Jordan Rhodes is the 17-year-old daughter of Tiffany and Mo Oliver of Hudson. She has one younger sister, Brooke. And this will be Jordan’s first year to show a lamb in the Angelina County Fair, just a few weeks away.
As a member of Hudson FFA, Jordan has entered the Angelina County Fair for the past three years. The first couple of projects were rather difficult. Jordan raised a steer that proved to be too much to handle, followed by heifer she purchased with funds from the Houston Livestock Show calf scramble that broke her hip and then was unable to show. Last year, Jordan did enter a wooden toy box that she made at home in the Arts and Crafts division. Today, that homemade box is in the family living room where her mom uses it to store blankets.
This year, Jordan is raising a lamb. She says, “I wanted a livestock project I could show. Since everything comes out of my own pocket, I chose a lamb project.” Jordan used some of the money from the sale of the heifer plus her regular income from her job as a carhop at Sonic. She figured she could use her funds to fully finance this year’s project. “I bought the lamb, buy the feed and other supplies. It’s much cheaper than raising a heifer.”
Jordan says the best part of showing a lamb is the experiences she’s had meeting new people at the smaller shows in which she has competed. She also enjoys the responsibility of getting up early to feed and seeing the results of all the hard work that she’s put into her lamb project.
Jordan’s mom, Tiffany, says, “Seeing the work ethic she has developed to not only raise the animal but work to fund her project makes me so proud. Not many kids can say they do it all by themselves. This project is teaching her invaluable life lessons.”
Jordan also adds, “It is so cool to see a livestock project grow up. My lamb didn’t really like me at first and now he follows me around the pen. We work well together now, and I can show him well.”
Raising a livestock project is not without its difficulties, “You don’t always place like you want to in the show arena.” She adds, “It’s like taking care of a child at times! You protect it from getting injured and you are responsible for its feeding and everything it comes in contact with!”
She bought her wether lamb, named Baily, at the very beginning of the school year, September 1, from a breeder in Shepherd, Tx. Baily currently weighs 164 lbs. and Jordan hopes he’ll reach 170 lbs. by the County Fair.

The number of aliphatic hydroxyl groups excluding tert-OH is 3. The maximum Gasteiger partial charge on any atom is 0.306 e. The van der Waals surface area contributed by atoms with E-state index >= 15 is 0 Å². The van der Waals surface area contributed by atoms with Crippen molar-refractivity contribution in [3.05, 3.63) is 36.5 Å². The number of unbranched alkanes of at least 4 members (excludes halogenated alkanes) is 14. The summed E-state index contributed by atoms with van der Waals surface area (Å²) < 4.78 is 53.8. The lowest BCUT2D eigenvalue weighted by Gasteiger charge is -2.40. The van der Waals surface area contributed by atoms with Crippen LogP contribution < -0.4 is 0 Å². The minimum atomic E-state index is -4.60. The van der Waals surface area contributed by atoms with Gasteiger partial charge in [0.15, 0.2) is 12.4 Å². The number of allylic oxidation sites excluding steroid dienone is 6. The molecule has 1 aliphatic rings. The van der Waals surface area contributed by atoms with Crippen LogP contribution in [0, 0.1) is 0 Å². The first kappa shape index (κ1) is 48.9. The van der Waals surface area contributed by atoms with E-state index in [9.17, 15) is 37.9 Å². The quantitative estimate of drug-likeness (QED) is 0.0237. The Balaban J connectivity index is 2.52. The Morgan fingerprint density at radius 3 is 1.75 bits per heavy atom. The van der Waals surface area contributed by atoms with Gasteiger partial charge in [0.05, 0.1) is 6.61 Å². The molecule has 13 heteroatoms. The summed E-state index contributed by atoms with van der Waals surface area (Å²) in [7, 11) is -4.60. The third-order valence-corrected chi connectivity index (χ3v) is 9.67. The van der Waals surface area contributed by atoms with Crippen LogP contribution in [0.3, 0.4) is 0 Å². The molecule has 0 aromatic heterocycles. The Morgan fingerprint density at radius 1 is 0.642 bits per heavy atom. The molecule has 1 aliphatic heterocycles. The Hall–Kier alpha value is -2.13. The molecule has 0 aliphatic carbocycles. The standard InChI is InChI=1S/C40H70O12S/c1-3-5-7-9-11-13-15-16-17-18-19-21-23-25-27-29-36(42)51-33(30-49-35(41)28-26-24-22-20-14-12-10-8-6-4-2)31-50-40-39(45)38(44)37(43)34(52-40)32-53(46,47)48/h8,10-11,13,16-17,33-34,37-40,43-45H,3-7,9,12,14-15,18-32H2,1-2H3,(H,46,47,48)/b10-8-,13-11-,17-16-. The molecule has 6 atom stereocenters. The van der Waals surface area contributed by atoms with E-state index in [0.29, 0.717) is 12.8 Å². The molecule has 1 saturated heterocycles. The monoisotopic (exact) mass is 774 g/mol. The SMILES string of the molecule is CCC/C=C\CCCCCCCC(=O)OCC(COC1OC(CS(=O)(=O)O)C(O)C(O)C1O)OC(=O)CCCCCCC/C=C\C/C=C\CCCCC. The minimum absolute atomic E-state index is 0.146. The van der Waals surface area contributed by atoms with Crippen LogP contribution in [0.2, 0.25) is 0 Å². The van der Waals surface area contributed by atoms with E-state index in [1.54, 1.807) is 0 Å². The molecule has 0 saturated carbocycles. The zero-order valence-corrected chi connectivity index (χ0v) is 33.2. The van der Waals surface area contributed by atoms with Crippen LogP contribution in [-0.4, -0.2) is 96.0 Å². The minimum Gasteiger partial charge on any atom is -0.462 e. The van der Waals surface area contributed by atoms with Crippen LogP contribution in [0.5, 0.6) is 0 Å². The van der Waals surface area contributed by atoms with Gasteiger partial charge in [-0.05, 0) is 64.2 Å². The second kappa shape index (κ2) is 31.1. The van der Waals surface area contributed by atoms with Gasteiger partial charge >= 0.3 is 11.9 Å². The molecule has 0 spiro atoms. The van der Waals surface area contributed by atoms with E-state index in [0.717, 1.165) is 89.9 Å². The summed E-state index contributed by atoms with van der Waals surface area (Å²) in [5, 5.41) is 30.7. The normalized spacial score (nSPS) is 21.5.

Sponsored by Kirk and Donna Mathis, the Market Lamb division has 27 lambs entered. With 27 entries, there will be 19 lambs making it to the auction on Saturday night.
Judging of lambs, like the other market animals, focuses on the market readiness of the entry. The judge will place a tremendous emphasis on two main areas: muscling and condition. With sheep, the exhibitors will “brace” them so that the muscles flex, showing more expression of muscle.
This year’s lamb show at the Angelina County Fair will be on Thursday morning, March 26 at the George H. Henderson Expo. The entire County Fair is from Tuesday, March 23 thru Saturday, March 28, concluding with the sale on Saturday evening. The lamb show begins immediately after the meat goat show.
Jordan says she would tell others, “It’s a lot more work than it looks like, but the benefits outweigh the work you put in. You really get to understand that ‘I’ made this happen.”
You can watch Jordan show at our County Fair, you can see her working at the Sonic on West Frank Street (and give her a good tip!), and you can support her at the auction on, Saturday, March 28 starting at 4 pm. For more information about this year’s Angelina County Fair, go to www.angelinacountyfair.com.
Cary Sims is the County Extension Agent for agriculture and natural resources for Angelina County. His email address is email@example.com
Educational programs of the Texas AgriLife Extension Service are open to all people without regard to race, color, sex, disability, religion, age, or national origin.
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